Year-End Memories

I left Hong Kong, and my best friend, in 7th grade. I moved to California and she moved to Washington state. She and I wrote each other long letters and called each other frequently. Every summer we spent a week together, sometimes at my house and sometimes at hers.

Moving to a new middle school, in a new country, was hard. Really fucking hard. I did not make friends easily. At school I had almost no one–my year round swim team was where my strong connections were made. I think this helped me stay close to my best friend from Hong Kong. That, and our shared memories.

When we got together we spent a good portion of the time reminiscing. I don’t know if we did this because it is what young kids do, or because we had so little else in common after our years apart, or because Hong Kong was so different from our new lives in the United States. All I know is that we  spent much of our time together remembering our years on that over-crowded rock a half a world away.

I suppose those years spent remembering with my best friend have a lot to do with the fact that I can recall those years in Hong Kong with a clarity my other memories lack. We told the stories so many times that I know them by heart, which is probably why they are so well remembered.

I don’t know if is because of this obsessive revisiting of those years that I thought I’d always want a record of my life, but I wrote in journals and took pictures with a voracity that suggests I was sure I’d want, or maybe need, to look back some day. There are still boxes of journals and photo albums collecting dust in my parents’ garage, waiting for their reckoning,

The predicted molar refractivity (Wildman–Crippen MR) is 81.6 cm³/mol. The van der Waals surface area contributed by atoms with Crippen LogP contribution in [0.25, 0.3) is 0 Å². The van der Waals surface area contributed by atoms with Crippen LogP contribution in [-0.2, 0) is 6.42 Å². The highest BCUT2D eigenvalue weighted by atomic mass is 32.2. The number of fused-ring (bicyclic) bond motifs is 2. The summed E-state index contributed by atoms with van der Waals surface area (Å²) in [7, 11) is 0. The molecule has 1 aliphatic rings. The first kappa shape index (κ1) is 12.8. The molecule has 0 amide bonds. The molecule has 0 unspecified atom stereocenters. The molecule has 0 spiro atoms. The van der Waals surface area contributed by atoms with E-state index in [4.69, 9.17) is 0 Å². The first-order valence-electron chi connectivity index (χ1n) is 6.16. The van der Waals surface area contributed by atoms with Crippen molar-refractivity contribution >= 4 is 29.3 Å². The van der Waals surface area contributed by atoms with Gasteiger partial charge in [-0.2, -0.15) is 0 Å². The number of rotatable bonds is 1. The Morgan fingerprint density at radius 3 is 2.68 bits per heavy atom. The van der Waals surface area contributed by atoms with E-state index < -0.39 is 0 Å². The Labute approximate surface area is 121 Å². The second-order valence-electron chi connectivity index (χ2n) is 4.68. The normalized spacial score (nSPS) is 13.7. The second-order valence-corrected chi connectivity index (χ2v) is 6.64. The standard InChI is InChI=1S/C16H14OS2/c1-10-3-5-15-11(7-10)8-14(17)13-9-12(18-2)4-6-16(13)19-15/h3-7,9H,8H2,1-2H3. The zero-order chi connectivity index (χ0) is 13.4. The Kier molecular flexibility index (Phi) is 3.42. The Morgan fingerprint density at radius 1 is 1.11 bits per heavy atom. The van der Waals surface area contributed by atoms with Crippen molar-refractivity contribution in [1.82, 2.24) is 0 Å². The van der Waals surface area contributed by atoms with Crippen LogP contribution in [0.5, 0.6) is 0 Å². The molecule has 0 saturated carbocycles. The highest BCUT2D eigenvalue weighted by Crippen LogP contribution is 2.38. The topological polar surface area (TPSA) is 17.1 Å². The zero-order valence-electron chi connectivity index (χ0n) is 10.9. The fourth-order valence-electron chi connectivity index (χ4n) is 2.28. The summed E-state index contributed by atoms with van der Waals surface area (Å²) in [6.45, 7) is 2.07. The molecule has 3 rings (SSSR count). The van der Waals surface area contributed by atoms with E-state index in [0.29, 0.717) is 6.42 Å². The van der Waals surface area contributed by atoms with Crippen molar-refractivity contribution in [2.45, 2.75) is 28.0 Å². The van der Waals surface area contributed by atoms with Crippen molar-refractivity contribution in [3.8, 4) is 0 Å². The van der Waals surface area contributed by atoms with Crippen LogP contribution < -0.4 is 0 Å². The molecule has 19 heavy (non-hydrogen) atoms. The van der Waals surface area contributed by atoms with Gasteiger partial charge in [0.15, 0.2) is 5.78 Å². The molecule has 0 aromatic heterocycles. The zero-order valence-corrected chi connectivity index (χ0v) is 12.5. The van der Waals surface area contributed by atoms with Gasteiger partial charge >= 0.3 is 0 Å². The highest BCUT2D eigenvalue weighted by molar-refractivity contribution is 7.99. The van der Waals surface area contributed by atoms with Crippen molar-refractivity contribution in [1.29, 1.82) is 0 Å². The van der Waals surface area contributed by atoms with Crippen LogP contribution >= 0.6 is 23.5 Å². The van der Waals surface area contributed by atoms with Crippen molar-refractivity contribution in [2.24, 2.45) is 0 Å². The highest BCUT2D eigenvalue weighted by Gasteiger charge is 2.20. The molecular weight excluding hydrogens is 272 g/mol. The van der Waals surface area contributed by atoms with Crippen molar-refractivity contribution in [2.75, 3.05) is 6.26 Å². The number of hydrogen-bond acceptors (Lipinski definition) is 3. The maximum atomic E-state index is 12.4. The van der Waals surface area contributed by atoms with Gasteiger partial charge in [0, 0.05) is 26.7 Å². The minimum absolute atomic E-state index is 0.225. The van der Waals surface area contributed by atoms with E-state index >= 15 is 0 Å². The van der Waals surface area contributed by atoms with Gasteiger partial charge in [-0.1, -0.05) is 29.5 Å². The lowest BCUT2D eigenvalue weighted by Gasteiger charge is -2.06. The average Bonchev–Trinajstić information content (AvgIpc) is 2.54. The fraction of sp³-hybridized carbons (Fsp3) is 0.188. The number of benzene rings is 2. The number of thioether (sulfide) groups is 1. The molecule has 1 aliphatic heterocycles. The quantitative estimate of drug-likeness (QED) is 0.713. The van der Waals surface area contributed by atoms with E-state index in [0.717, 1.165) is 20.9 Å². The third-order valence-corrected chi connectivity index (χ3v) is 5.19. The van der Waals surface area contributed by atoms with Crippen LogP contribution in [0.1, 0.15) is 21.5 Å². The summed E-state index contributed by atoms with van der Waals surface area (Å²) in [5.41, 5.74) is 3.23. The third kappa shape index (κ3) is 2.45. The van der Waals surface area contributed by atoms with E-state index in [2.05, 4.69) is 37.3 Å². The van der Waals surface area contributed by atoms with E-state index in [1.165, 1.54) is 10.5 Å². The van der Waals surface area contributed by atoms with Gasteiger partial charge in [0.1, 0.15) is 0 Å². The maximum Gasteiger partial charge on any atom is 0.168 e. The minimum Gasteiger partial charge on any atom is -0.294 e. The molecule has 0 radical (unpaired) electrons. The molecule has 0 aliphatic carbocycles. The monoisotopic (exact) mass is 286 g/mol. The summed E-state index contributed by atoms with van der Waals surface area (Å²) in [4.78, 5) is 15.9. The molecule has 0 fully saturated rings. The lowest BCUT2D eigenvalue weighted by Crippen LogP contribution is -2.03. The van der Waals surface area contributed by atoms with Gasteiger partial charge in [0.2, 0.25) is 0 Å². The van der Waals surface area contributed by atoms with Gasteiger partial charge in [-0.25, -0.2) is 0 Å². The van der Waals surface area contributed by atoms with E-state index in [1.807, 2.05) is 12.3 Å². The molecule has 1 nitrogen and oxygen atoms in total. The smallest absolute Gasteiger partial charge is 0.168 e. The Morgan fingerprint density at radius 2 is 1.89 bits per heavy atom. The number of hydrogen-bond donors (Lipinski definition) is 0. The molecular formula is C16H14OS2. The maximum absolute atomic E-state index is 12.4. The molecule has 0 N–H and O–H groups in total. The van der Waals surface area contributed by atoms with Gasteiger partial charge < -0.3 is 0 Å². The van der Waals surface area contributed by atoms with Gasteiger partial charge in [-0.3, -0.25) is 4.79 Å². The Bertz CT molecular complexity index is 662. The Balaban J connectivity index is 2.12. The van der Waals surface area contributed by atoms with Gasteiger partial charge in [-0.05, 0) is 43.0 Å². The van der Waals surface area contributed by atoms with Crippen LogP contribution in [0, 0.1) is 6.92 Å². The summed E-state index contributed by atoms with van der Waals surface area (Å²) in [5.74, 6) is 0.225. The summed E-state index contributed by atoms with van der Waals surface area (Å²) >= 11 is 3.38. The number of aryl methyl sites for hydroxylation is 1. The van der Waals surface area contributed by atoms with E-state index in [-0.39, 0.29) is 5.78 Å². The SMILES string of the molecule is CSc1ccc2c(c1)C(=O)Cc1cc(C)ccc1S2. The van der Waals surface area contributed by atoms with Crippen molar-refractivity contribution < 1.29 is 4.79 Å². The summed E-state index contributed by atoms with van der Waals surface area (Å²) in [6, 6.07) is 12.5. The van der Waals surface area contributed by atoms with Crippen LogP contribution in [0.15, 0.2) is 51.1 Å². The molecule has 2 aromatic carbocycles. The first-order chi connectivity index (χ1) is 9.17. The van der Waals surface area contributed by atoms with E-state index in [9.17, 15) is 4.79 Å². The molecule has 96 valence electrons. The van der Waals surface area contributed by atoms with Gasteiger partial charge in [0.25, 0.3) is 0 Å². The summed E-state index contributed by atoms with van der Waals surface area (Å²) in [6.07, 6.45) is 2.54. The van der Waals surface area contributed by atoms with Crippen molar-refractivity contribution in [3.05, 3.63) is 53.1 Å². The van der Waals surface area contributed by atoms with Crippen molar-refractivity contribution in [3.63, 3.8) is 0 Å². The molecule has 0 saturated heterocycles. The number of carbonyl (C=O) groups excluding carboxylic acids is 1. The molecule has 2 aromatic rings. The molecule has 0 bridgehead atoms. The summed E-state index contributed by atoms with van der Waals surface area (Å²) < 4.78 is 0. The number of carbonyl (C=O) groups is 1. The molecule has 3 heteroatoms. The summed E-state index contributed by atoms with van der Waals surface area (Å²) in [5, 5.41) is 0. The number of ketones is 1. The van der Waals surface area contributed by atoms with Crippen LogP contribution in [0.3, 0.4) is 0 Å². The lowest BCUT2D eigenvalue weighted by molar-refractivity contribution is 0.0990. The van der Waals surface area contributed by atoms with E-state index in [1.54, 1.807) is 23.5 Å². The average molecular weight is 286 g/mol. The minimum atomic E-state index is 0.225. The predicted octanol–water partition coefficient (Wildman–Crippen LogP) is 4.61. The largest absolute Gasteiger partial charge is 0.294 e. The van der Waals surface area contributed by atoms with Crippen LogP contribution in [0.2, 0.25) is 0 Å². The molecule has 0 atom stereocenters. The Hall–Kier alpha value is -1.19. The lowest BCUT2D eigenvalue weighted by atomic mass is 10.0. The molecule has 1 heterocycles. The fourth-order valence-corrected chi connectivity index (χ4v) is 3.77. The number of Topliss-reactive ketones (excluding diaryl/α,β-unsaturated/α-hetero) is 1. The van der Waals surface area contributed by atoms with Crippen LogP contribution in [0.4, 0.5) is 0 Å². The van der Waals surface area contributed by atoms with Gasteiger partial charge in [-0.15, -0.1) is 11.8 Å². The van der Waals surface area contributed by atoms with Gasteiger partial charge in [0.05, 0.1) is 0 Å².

The thing is, I don’t want to go back and look through them. I have, on occasion, pulled them out and flipped through those pages, and while it was a pleasant enough at the time, those painstaking efforts to record my life aren’t all that important to me. I don’t want to dwell in the past; I can barely keep up with the present.

Even with pictures of my children, after five years of taking literally thousands of photos, I recognize that I only need copies of the best shots, a few highlight moments to remind me of what my kids looked like years ago. I don’t even intend to make photo books for them anymore; the calendar I make every year is record enough. Even those are rarely extracted from the bookshelf to be flipped through.

{I’ve found that short movies are what I really love, because without them I’d forget what my kids sounded like, or how they walked, or the evolution of a smile on their face. It’s alarming how little of the actual details I remember even a year later. Without videos my children would be lost to me.}

We live in a small house and don’t have space for many decorations, but one thing I do invest in for the holidays are ornaments. Every year I make an ornament with a picture of my kids for myself and each set of grandparents. I also buy an ornament or set of ornaments to commemorate whatever my kids were into that year. We currently have Batman, some My Little Ponies, the Disney Princesses, Garfield, Thomas the Train, a Marvel comics set, a Sesame Street set and some Daniel Tiger characters. In this way, I spend the weeks leading up to Christmas remembering my children–what they looked like and what they loved. It makes the holidays so much more special, and allows me to dabble in a bit of nostalgia for just one month out of the year.